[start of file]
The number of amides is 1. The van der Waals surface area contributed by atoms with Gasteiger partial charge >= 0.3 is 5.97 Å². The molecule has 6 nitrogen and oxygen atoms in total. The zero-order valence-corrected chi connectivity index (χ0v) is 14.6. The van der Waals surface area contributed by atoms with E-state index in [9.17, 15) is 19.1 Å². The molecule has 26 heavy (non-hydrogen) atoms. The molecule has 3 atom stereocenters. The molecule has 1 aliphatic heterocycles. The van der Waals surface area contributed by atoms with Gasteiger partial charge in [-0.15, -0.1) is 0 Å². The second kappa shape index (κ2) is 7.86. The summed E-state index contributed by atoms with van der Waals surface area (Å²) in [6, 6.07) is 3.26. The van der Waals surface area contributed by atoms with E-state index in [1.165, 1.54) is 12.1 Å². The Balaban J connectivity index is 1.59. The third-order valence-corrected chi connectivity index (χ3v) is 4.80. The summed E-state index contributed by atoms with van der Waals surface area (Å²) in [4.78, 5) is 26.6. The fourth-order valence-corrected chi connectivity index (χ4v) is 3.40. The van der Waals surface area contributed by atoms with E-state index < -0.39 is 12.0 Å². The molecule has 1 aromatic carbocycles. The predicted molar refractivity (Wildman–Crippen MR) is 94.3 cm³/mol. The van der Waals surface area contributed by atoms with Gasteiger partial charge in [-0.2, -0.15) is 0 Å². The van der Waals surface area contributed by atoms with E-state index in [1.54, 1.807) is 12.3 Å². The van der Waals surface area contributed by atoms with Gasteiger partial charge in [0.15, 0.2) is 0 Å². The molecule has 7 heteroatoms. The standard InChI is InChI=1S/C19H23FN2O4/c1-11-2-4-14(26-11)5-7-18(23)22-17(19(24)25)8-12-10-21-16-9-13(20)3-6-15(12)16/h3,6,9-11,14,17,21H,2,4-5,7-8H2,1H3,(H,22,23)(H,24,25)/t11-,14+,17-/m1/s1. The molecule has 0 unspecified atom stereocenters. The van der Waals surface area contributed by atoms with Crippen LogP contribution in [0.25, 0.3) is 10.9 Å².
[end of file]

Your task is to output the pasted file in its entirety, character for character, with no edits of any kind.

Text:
The number of amides is 1. The van der Waals surface area contributed by atoms with Gasteiger partial charge >= 0.3 is 5.97 Å². The molecule has 6 nitrogen and oxygen atoms in total. The zero-order valence-corrected chi connectivity index (χ0v) is 14.6. The van der Waals surface area contributed by atoms with E-state index in [9.17, 15) is 19.1 Å². The molecule has 26 heavy (non-hydrogen) atoms. The molecule has 3 atom stereocenters. The molecule has 1 aliphatic heterocycles. The van der Waals surface area contributed by atoms with Gasteiger partial charge in [-0.15, -0.1) is 0 Å². The second kappa shape index (κ2) is 7.86. The summed E-state index contributed by atoms with van der Waals surface area (Å²) in [6, 6.07) is 3.26. The van der Waals surface area contributed by atoms with E-state index in [1.165, 1.54) is 12.1 Å². The Balaban J connectivity index is 1.59. The third-order valence-corrected chi connectivity index (χ3v) is 4.80. The summed E-state index contributed by atoms with van der Waals surface area (Å²) in [4.78, 5) is 26.6. The fourth-order valence-corrected chi connectivity index (χ4v) is 3.40. The van der Waals surface area contributed by atoms with E-state index < -0.39 is 12.0 Å². The molecule has 1 aromatic carbocycles. The predicted molar refractivity (Wildman–Crippen MR) is 94.3 cm³/mol. The van der Waals surface area contributed by atoms with Gasteiger partial charge in [-0.2, -0.15) is 0 Å². The van der Waals surface area contributed by atoms with E-state index in [1.54, 1.807) is 12.3 Å². The van der Waals surface area contributed by atoms with Gasteiger partial charge in [0.15, 0.2) is 0 Å². The molecule has 7 heteroatoms. The standard InChI is InChI=1S/C19H23FN2O4/c1-11-2-4-14(26-11)5-7-18(23)22-17(19(24)25)8-12-10-21-16-9-13(20)3-6-15(12)16/h3,6,9-11,14,17,21H,2,4-5,7-8H2,1H3,(H,22,23)(H,24,25)/t11-,14+,17-/m1/s1. The molecule has 0 unspecified atom stereocenters. The van der Waals surface area contributed by atoms with Crippen LogP contribution in [0.25, 0.3) is 10.9 Å².